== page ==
The polity of the Unites States in general is characterized by a surfeit of democracy, and by a resulting imperviousness to reform.

Anonymous said...

Jasper - Thanks for your summing up, albeit in a rackety,pub-bar sense, of the way America administers itself.

Not every representative is up for election every year. They each get a two year term. Let's not get confusing here.

The president has four years to complete the programme he promised and earn another four years.

He doesn't have the option of grandly according the voters an election when he feels it is to his advantage.

And Americans aren't as fractured as the mean-spirited British want to believe. If any president tried to delay his departure by as much as 24 hours, I assure you that the creationists, the anti-abortionists, the presidents of out-sourcing companies and presidents of multinationals, schoolteachers, heads of, and people who work for, law firms ... would all be on the march. Plus surgeons, health spa instructors, actors and actresses, screenwriters, dockers ...

whatever, would be united. And by 'on the march', I mean each in his own way.

In Britain, there's nothing to march for because the PM has a lordly choice. Like Tony Blair, who called elections at his convenience, and, had he managed it cleverly enough, could have stayed in office for 20 years. Or more.

The American way is best, and it is time for us to evolve, as we have evolved over the last thousand years, and adopt the American system with its checks and failsafes.

Liam Murray said...

Completely agree and I think Cameron missed a trick on Sunday morning (Marr, Boulton etc.) by not saying more on this - it would've made things even more uncomfortable for Brown if he'd said 'this is unnacceptable, no PM should have such power over when he/she gets to consult the public. When in office my government... etc.'

Happy to support such a campaign...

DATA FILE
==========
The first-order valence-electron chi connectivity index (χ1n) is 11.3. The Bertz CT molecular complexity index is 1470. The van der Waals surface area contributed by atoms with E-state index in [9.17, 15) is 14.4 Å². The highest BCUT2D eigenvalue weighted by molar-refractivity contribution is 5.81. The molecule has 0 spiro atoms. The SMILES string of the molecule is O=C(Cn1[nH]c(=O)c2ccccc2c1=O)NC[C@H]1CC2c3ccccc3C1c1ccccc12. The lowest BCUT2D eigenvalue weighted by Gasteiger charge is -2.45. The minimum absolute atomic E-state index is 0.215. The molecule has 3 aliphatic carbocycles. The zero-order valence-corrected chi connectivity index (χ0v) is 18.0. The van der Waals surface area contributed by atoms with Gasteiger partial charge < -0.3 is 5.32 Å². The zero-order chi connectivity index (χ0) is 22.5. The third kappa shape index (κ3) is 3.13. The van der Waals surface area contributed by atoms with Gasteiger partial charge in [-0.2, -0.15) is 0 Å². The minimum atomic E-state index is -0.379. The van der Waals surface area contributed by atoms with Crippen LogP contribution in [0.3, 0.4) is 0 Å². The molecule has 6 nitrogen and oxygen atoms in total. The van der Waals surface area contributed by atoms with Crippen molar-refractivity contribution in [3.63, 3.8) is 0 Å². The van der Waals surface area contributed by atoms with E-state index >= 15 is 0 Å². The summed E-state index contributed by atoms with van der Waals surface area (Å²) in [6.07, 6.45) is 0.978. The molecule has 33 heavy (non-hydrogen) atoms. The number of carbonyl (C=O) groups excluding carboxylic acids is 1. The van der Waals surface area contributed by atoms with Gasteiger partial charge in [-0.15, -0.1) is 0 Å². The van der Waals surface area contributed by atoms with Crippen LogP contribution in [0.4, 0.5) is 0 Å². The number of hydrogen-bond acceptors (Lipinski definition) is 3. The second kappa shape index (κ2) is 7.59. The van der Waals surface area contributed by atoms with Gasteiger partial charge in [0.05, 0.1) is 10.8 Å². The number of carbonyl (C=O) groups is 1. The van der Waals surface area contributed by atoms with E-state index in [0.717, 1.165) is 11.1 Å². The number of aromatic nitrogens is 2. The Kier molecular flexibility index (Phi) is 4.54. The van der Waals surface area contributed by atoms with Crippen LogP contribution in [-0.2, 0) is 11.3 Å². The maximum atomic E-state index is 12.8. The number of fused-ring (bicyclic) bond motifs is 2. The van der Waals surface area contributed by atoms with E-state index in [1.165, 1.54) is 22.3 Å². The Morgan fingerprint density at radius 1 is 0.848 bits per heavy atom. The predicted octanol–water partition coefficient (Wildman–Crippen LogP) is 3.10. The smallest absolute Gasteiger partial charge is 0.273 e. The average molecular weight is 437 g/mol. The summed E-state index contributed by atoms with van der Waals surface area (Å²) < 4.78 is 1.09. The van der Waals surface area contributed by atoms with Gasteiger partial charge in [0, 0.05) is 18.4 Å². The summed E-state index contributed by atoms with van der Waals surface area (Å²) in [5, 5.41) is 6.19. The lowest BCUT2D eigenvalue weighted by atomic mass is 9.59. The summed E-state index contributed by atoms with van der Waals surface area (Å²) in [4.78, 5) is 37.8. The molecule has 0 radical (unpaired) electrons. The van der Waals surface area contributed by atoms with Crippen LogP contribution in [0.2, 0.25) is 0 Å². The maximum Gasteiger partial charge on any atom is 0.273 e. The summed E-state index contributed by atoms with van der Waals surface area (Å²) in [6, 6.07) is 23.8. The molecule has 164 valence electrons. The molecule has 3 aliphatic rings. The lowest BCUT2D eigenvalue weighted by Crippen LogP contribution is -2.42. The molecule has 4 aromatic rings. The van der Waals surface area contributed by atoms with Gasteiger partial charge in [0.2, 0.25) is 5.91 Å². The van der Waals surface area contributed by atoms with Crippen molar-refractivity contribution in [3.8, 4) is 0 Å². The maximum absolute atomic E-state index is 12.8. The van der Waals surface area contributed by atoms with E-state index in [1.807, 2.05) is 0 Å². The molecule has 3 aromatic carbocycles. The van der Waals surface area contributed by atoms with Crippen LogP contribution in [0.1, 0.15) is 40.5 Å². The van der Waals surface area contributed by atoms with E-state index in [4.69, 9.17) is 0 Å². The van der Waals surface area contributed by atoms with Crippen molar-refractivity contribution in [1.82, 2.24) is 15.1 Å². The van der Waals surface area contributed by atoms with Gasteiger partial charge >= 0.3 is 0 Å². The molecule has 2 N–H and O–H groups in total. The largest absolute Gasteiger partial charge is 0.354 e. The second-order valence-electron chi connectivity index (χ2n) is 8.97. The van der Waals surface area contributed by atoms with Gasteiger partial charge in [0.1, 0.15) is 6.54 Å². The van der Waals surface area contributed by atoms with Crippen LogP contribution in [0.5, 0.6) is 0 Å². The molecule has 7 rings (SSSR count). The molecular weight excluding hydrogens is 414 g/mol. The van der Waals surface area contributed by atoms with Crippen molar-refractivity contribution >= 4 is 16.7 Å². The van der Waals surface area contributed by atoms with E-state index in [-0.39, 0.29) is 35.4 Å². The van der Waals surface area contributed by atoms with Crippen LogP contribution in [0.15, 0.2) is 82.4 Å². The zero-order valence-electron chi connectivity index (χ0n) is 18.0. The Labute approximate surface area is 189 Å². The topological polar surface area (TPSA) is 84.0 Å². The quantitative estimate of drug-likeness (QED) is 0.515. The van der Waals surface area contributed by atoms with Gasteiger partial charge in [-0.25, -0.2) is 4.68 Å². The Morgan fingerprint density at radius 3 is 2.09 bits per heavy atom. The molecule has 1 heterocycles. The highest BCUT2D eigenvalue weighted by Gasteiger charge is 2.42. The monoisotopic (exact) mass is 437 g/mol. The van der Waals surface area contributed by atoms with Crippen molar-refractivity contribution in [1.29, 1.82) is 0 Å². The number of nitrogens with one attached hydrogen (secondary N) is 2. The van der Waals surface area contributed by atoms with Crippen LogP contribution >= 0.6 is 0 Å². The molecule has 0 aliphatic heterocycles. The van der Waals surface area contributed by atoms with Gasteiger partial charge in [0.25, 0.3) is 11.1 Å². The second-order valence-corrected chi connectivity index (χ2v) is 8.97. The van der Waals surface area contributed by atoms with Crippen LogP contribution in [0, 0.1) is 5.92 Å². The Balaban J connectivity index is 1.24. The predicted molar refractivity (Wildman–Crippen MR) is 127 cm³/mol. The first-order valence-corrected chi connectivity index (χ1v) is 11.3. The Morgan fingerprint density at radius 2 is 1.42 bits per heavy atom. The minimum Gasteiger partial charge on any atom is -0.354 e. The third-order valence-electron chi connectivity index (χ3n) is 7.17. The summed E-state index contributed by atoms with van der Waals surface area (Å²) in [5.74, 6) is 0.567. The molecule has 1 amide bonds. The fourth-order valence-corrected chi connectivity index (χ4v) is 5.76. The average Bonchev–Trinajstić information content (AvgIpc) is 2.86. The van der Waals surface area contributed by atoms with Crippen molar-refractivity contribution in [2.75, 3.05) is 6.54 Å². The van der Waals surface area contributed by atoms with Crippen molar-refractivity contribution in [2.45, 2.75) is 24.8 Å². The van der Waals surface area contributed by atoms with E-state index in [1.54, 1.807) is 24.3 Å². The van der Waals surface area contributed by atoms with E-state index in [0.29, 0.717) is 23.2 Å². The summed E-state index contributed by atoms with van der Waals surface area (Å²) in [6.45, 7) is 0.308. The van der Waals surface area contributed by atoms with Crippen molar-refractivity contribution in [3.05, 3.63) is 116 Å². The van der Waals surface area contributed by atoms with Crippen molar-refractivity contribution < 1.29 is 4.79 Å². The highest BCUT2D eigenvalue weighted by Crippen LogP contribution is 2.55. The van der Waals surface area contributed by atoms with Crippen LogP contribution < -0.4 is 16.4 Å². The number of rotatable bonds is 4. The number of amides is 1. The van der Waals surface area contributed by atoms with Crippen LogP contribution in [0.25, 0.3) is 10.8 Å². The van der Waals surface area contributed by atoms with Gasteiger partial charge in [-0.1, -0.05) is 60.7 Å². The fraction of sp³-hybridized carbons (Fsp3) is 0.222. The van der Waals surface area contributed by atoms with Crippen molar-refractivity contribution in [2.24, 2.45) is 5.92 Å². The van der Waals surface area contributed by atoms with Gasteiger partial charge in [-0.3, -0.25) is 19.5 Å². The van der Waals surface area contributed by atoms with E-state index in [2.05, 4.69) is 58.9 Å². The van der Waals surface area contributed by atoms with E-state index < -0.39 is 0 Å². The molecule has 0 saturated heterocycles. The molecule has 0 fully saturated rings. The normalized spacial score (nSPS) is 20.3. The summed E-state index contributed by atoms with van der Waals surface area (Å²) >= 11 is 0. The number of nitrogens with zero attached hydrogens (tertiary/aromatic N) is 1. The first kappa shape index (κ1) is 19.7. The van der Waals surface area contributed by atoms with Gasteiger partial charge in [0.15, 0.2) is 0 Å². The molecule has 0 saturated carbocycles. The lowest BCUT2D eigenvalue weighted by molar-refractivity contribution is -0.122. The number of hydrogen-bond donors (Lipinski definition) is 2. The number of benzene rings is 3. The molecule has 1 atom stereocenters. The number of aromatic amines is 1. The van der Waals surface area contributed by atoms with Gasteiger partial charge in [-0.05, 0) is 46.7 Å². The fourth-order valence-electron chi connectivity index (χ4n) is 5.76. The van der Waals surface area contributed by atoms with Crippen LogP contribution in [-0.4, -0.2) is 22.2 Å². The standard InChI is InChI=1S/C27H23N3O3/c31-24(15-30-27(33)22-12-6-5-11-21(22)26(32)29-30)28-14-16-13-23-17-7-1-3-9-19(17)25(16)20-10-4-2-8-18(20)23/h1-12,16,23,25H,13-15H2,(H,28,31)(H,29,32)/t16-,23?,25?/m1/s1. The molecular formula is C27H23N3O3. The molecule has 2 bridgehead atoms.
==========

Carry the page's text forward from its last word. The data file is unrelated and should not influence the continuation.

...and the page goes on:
Anonymous said...

As usual Verity displays her self-opinionated ignorance.

Every two years one-third of the 100-strong Senate and the entire (435 strong) House of Representatives are up for election.

Paul Burgin said...

I am attracted to the idea Iain, but two things spring to mind

1)It was suggested some fifteen years ago in the Commons by a Labour frontbencher and the govt disagreed. After all as much as the Conservatives attack Labour for wanting to call elections when the Conservatives are most likely to lose, likewise the Tories in govt are not above doing the same thing.

2)It takes away some of the constitutional powers from the Crown, so one would need to look at this carefully

I am not against the idea, I can just see a lot of obsticles and it is worth remembering that calling elections does not always work to the advantage of the PM who calls them as we have seen in 1970 and in 1974 (Feb)

Anonymous said...

Anonymous 9:36. Dear person who has reading comprehension problems: We were talking about the chief executive not having the right to choose the time of the NATIONAL election to suit his party's chances of winning. That is, not having it in his power to choose the time of the dissolution of Parliament.

We were talking of a fixed term for the ADMINISTRATION.

We were not talking of the CONGRESS. Yes, the Congress, which we were not discussing, comprises the Senate and the House of Representatives - 435 strong, as you rightly note, as though this is somehow relevant. This seems to be new and exciting knowledge for you. I learned it at school in the US.

Anonymous said...

We were talking of a fixed term for the ADMINISTRATION.

Verity: I was indeed talking (mostly) about the congress, and not the presidency. I used the term "administration" to refer to a British government -- not an American presidency. I was making the point -- perhaps not very clearly -- that in Britain the legislature can delay facing the voters up to a half decade, whereas in the US the legislature (or at least the half of it called "The House of Representatives") is elected every other year. It is my opinion that it is this feature -- the frequency of lower house elections -- that, more than any other, effectively keeps America's national government in constant fear of American voters. Sometimes that's a good thing. Often times, it's not so good. Right now, I reckon the country's in need of reform, and some of it is likely to be painful. For such a situation, the American constitution is just about the worst one imaginable. Voters tend not to be so keen on voting pain for themselves.